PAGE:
Adele is back with a new single after not releasing music in six years, and that can only mean one thing: People worldwide are collectively crying again. The singer-songwriter dropped “Easy On Me” on Oct. 15, and the sad ballad from her forthcoming album 30 was immediately welcomed warmly by critics and emotionally by fans on Twitter. The masses craved sadness lyrically and sonically, and Adele did not disappoint.
In the 15-time Grammy winner’s latest single, she sings about her marriage, compromise, and eventual divorce: “There ain’t no room for things to change / When we are both so deeply stuck in our ways / You can’t deny how hard I’ve tried / I changed who I was to put you both first / But now I give up.” Since her 2019 divorce to Simon Konecki, Adele has started dating sports agent Rich Paul, who she introduced to everyone via an Instagram photo in September 2021.
If you’re enjoying the catharsis brought on by her once-in-a-generation vocals and songwriting ability — or just needing something more devastating than “Easy On Me” — you should dive into her back catalog, which is chock full of beautiful songs that will break your heart.
Here are Adele’s five most devastating songs, in no particular order.
1. “Hometown Glory” (2008)
Most people outside of the U.K. didn’t hear about Adele until 2008 when “Chasing Pavements” was released as a single from her debut album 19, but that was not her first song. The then-rising talent began what would go on to be a historic career with “Hometown Glory,” which long predated her being signed to a record label. The singer-songwriter claims she penned the track in 10 minutes when she was still a teenager, but it was officially released as a single years later.
It’s difficult to believe someone so young could cram so much melancholy into one tune, but thus is the inimitable power and talent of Adele. “Hometown Glory” is an ode to the part of London where she was born and raised, but it is somehow also heartbreaking. Sure, it’s gloomy, but it’s also strikingly beautiful, which is par for the course for early Adele.
2. “Someone Like You” (2011)
Before “Easy on Me,” Adele managed to reach the entire world with nothing but a piano and her voice on “Someone Like You.” The track isn’t just one of her most heartbreaking, it’s perhaps the single most devastating track released in the past decade.
The second single taken from her sophomore album 21, no other song delivers the raw emotion and ruination felt throughout the full-length as powerfully or as efficiently as “Someone Like You.” The song resonated with millions, as anyone who has had to move on from a love who no longer wanted them can relate to the simple but timeless lyrics.
Most musicians wouldn’t be able to follow up a single like “Rolling in the Deep,” but “Someone Like You” bolted to No. 1 in her home country of the U.K. after she performed it at the 2011 Brit Awards in what is still thought of as one of the better moments in the history of the ceremony. It remains one of the bestselling songs of all time in the U.K., and when it reached the top of the charts in the U.S., it became the first piano-only-infused vocal song to ever do so.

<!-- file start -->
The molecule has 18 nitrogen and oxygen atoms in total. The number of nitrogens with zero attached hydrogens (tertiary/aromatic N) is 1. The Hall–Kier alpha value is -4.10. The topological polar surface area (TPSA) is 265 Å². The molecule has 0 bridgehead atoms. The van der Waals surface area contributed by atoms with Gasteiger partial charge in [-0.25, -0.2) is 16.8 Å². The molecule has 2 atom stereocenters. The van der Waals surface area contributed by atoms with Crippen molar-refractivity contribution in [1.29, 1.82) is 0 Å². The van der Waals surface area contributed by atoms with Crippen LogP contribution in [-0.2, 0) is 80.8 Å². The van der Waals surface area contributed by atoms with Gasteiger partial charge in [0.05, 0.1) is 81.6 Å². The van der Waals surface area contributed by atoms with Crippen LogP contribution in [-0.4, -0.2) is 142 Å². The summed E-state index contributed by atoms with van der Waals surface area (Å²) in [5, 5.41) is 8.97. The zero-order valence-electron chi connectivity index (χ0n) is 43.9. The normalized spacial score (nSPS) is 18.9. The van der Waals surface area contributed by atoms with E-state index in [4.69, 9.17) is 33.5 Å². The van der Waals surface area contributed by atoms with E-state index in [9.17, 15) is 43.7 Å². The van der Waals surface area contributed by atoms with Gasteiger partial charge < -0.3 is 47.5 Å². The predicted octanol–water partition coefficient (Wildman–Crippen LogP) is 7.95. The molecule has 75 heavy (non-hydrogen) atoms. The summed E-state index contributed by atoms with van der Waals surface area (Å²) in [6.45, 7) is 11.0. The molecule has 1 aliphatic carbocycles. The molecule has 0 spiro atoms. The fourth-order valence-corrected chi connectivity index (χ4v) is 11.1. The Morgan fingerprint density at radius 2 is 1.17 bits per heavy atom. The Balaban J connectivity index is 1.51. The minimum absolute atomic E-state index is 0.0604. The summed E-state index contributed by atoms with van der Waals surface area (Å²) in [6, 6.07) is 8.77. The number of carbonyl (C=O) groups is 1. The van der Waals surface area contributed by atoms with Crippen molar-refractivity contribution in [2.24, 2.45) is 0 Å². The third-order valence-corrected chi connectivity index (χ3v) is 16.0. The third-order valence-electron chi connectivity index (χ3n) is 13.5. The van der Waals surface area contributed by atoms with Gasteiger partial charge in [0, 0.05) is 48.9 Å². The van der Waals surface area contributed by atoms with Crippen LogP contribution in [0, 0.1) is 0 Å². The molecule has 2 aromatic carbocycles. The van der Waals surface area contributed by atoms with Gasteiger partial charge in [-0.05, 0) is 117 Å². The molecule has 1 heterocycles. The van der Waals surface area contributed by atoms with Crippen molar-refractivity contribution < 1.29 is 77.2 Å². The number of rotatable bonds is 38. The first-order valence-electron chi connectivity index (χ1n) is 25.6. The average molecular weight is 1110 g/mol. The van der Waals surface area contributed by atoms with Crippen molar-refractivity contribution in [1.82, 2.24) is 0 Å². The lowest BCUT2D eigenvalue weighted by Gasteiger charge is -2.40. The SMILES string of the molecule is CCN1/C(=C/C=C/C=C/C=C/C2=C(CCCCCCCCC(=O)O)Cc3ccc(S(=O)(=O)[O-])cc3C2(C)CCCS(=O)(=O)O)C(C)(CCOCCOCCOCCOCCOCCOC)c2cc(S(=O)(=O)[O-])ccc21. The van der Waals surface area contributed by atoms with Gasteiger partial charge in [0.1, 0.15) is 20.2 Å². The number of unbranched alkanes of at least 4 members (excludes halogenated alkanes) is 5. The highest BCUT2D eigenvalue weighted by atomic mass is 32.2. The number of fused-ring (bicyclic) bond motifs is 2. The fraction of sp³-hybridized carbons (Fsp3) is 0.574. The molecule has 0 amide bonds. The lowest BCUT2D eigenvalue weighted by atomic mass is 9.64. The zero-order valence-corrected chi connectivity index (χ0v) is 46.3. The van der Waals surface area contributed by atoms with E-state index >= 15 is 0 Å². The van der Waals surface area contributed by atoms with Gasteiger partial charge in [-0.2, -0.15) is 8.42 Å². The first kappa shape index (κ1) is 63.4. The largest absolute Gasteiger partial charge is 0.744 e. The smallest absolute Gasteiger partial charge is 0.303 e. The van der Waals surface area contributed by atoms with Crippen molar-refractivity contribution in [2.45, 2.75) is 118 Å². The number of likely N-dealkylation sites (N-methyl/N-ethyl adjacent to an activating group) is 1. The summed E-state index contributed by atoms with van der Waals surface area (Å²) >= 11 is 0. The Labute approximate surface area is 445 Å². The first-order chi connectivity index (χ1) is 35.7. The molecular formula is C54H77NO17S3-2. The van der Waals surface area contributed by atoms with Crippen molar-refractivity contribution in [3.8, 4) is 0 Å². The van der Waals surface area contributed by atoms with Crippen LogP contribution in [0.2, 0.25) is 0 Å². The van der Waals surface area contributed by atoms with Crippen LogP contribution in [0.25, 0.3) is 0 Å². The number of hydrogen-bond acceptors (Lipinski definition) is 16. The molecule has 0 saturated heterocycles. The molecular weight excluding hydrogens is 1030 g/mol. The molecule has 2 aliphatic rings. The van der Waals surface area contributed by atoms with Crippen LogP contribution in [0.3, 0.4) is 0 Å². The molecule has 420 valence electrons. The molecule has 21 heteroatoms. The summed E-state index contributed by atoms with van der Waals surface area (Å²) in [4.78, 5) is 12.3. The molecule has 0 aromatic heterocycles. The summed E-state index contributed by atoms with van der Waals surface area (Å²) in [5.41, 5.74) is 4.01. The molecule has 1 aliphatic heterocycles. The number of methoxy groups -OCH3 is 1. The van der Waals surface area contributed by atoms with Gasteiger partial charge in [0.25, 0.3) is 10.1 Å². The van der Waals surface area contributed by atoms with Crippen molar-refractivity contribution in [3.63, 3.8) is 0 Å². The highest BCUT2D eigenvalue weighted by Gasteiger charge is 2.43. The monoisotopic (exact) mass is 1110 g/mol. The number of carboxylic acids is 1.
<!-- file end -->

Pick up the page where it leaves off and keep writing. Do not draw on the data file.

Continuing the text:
3. “Hello” (2015)
Again, the vast majority of artists would experience a slump, either creatively or critically, following a generation-defining success like 21 and the singles featured on it, but not Adele. After a break of several years, she returned in 2015 with “Hello,” which shook the music industry to its very core, as well as anyone who heard it. The track focuses on regrets from the past. The tune starts off as many Adele cuts do, with her singing over a piano, but by the end, it’s a grandiose affair, complete with an orchestra, backing vocalists, and more.
As she ushered in her 25 era, the third era of her career, Adele proved once more that heartbreak sells. The single easily became a No. 1 in pretty much every country, and it still stands as the only song in U.S. history to sell a million copies in a week. The heart-grabber won the British powerhouse her second Record of the Year and Song of the Year Grammys (following “Rolling in the Deep”) and it remains a favorite among fans.
4. “I Can't Make You Love Me” (2011)
Throughout her career, Adele has released a handful of covers, and one stands out from the rest. The Oscar winner’s take on Bonnie Raitt’s 1991 classic “I Can't Make You Love Me” was featured on both her iTunes Festival: London 2011 EP and her video album Live at the Royal Albert Hall.
“I Can't Make You Love Me” is so perfectly written, and it’s soul-crushing no matter who sings it. Musicians like George Michael, Boyz II Men, and even Bon Iver have put their own spin on it. While they’re all worth hearing, no remake compares to Adele’s, which highlights both her ability to deliver in a live setting and that with just her voice and some choice words, she can hold anyone’s heart in her hands and squeeze. Tight.
5. “All I Ask” (2015)
Despite never being released as a single, Adele’s “All I Ask” has been chosen by fans as one of the best songs on 25, and when it comes to her, “best” translates to “most heartbreaking.” The tune was so popular, it managed to chart in many major markets based solely off of very strong sales.
Unexpectedly, “All I Ask” was produced and co-written by Bruno Mars and his team The Smeezingtons. The group behind such smashes as CeeLo’s “F*** You,” Snoop Dogg and Wiz Khalifa’s “Young, Wild & Free,” and many of Mars’ hits like “Locked Out of Heaven” and “Grenade,” it’s almost difficult to believe the final product is so melancholy, as opposed to upbeat and catchy. It works nonetheless, and one of the better releases from her latest full-length demonstrates that even Adele’s deeper cuts are must-hears.